Outreach Inc. has surpassed $1 billion in value, backed by Microsoft and other investors as it develops its market for “sales engagement” software designed to help sales rep compete in the age of digital commerce.

Outreach Inc., a software maker that helps to automate essential, but mundane work for salespeople and help them compete in a world of self-service B2B e-commerce, crossed the billion-dollar valuation threshold—joining the rapidly expanding club of unicorn startups.

Outreach helps existing customers Adobe, Okta, Zendesk and DocuSign make their sales teams more productive.

Outreach is now worth $1.1 billion after raising $114 million in a funding round led by Lone Pine Capital, the Seattle-based company said Tuesday. Meritech Capital Partners and Lemonade Capital also invested in the round, as well as Microsoft Corp.’s venture capital arm called M12, DFJ Growth, Mayfield, Sapphire Ventures, Spark Capital and Trinity Ventures. The latest brings Outreach’s total fundraising to $239 million.

Outreach said the funding round made it the first unicorn, a startup with a value of at least $1 billion, in the sales-engagement market—a type of software that tracks and automates communication in the sales process. The aim is to understand which prospective customers are interested, which aren’t, and how you can change their minds.

Forrester Research Inc., in a report on new sales technologies, says Outreach is among a new breed of software vendors out to help sales teams become more digital to better engage customers in a world of digital commerce.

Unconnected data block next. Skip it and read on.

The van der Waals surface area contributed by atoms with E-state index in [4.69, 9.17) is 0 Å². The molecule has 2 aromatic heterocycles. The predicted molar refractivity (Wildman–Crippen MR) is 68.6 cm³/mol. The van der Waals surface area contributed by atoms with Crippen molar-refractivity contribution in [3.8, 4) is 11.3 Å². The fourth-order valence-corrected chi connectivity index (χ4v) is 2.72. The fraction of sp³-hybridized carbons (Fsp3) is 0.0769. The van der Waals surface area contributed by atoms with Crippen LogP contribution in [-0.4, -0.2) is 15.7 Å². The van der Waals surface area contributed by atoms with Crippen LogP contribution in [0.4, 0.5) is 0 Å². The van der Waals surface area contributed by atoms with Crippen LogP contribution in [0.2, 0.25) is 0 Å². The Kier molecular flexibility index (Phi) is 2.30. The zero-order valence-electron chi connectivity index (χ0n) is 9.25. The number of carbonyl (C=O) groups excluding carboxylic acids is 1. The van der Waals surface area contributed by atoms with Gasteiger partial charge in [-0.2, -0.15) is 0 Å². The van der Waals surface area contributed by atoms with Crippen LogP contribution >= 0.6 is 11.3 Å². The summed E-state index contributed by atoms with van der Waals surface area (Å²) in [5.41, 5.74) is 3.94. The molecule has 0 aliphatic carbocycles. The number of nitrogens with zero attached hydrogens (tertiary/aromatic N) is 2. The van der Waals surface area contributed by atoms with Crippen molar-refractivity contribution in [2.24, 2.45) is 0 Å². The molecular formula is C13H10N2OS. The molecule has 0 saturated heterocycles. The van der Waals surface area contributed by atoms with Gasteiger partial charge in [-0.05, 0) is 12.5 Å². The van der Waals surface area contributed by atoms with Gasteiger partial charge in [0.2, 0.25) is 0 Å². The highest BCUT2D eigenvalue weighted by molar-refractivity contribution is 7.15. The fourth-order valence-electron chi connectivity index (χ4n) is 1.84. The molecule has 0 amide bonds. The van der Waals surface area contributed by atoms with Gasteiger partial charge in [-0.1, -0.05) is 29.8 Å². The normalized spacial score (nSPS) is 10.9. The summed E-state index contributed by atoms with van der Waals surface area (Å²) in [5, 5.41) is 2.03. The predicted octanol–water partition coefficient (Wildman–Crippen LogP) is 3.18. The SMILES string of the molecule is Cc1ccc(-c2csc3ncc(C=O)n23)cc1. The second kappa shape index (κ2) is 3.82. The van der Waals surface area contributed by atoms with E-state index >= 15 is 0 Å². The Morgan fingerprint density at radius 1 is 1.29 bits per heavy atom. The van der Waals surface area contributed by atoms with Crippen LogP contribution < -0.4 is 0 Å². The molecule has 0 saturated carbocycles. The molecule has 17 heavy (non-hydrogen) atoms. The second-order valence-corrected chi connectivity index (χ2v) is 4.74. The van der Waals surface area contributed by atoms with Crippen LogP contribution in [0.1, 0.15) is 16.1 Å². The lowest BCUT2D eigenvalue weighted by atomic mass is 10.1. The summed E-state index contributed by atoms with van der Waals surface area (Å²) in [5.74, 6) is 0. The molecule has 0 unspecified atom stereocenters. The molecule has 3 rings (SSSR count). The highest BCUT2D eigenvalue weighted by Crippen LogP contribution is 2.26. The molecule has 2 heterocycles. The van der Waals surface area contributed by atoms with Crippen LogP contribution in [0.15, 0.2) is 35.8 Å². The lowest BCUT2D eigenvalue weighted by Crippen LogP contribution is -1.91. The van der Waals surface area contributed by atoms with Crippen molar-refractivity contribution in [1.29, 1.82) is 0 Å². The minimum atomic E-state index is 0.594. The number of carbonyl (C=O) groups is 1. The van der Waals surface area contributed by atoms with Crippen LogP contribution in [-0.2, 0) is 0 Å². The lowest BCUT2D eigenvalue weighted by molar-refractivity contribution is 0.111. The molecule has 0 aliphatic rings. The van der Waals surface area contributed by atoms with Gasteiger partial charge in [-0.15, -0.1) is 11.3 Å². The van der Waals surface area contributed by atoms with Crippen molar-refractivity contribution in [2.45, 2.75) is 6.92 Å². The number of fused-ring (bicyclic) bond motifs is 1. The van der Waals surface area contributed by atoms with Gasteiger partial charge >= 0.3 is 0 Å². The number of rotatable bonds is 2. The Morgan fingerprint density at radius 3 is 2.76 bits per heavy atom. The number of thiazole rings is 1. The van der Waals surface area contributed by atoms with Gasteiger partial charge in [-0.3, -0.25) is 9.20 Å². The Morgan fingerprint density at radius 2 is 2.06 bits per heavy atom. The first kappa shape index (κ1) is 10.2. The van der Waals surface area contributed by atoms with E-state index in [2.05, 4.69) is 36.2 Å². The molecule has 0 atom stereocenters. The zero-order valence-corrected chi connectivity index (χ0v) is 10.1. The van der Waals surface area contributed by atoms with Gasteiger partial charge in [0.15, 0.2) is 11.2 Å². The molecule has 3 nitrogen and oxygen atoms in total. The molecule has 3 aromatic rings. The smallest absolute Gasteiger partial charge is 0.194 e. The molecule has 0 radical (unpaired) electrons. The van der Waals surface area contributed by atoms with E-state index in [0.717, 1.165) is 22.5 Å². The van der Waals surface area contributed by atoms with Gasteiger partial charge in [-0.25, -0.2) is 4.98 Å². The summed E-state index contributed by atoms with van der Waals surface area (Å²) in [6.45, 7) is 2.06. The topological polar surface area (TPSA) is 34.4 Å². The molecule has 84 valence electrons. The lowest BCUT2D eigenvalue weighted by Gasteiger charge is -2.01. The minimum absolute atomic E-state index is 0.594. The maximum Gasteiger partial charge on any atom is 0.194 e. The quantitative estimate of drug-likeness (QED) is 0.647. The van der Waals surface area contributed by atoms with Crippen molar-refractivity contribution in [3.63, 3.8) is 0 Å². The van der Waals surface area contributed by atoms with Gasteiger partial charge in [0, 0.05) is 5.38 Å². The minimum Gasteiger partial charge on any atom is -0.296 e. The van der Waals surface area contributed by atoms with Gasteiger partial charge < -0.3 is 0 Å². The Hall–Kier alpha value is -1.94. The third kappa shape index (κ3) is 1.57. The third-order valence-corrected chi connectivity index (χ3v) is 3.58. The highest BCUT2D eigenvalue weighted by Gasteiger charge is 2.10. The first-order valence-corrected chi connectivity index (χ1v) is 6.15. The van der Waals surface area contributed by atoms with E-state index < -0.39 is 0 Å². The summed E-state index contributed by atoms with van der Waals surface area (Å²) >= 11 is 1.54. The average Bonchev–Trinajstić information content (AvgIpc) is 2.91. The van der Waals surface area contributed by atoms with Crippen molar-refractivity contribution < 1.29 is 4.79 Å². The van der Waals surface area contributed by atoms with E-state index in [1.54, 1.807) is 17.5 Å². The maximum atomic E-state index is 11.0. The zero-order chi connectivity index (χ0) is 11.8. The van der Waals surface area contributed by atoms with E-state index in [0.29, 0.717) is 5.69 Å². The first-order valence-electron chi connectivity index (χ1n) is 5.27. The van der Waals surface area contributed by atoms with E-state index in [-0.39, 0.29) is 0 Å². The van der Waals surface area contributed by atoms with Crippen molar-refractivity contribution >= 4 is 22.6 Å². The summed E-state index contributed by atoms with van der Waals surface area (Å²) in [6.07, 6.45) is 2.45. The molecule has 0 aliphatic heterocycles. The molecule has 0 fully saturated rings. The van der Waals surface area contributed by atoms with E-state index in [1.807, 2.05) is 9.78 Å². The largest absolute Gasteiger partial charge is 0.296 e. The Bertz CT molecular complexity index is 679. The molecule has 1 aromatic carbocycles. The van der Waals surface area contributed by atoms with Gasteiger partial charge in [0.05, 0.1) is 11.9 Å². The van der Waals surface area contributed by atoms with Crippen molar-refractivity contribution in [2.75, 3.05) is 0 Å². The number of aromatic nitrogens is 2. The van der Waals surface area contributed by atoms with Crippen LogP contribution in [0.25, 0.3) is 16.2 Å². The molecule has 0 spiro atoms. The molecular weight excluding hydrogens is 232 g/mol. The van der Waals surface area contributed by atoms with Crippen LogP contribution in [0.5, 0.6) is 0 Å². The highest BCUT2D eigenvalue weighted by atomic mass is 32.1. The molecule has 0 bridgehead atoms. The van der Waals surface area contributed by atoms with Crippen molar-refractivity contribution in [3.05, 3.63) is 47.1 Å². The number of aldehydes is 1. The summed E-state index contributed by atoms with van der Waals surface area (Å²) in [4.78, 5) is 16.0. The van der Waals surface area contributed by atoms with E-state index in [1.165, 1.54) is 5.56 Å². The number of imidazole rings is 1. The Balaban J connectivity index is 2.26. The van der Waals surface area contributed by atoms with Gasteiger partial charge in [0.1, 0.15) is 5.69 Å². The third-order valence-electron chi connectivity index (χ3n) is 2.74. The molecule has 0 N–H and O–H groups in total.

“Specifically, always available commerce and intelligent guided-selling solutions erode field sales teams, while inside sales teams—formerly the bottom rung—handle more considered purchases,” Forrester says in the report, “The Forrester Tech Tide: Sales Technologies, Q4 2018.” “This has led to a boom in sales technology innovation, as vendors seek to arm these new digital salespeople. It’s not enough to embrace consultative selling; sellers must effectively use technology to apply this new skillset when and where their customers require them. They must quickly respond to customers over digital channels while injecting insights to fuel more personalized engagement and move the sales process forward.”

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Manny Medina, Outreach’s CEO, said in an interview, “Sales engagement is a very hot category so sales teams are realizing they need software for their actions.” The company expects to reach an annualized sales rate of $100 million within the next year, he added.

Outreach will use the new investment to make sure it can integrate with all communication channels, bolster engineering efforts and expand internationally, starting with English-speaking countries, Medina said. The company will also try to boost the number of partnerships to grow its customer base.

Amid an explosion in cloud-computing companies eager to sell corporations their software, Outreach helps existing customers Adobe Inc., Okta Inc., Zendesk Inc. and DocuSign Inc. make their sales teams more productive.

“We want to focus on mission-critical applications—the painkillers, not the vitamins; the must-haves, not the nice-to-haves,’’says George Bischof, a managing director at Meritech. “With Outreach, the engagement at the user level is so strong.’’

Outreach already connects to clients’ Microsoft and Salesforce.com Inc. software for managing customer relationships, and expects to integrate with SAP SE by the end of the year, Medina said. Salesforce’s CRM platform directly integrates with its Commerce Cloud software, including the formerly named CloudCraze B2B ecommerce software and Demandware retail ecommerce software.

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There were more than 300 unicorn companies as of January, according to CB Insights.

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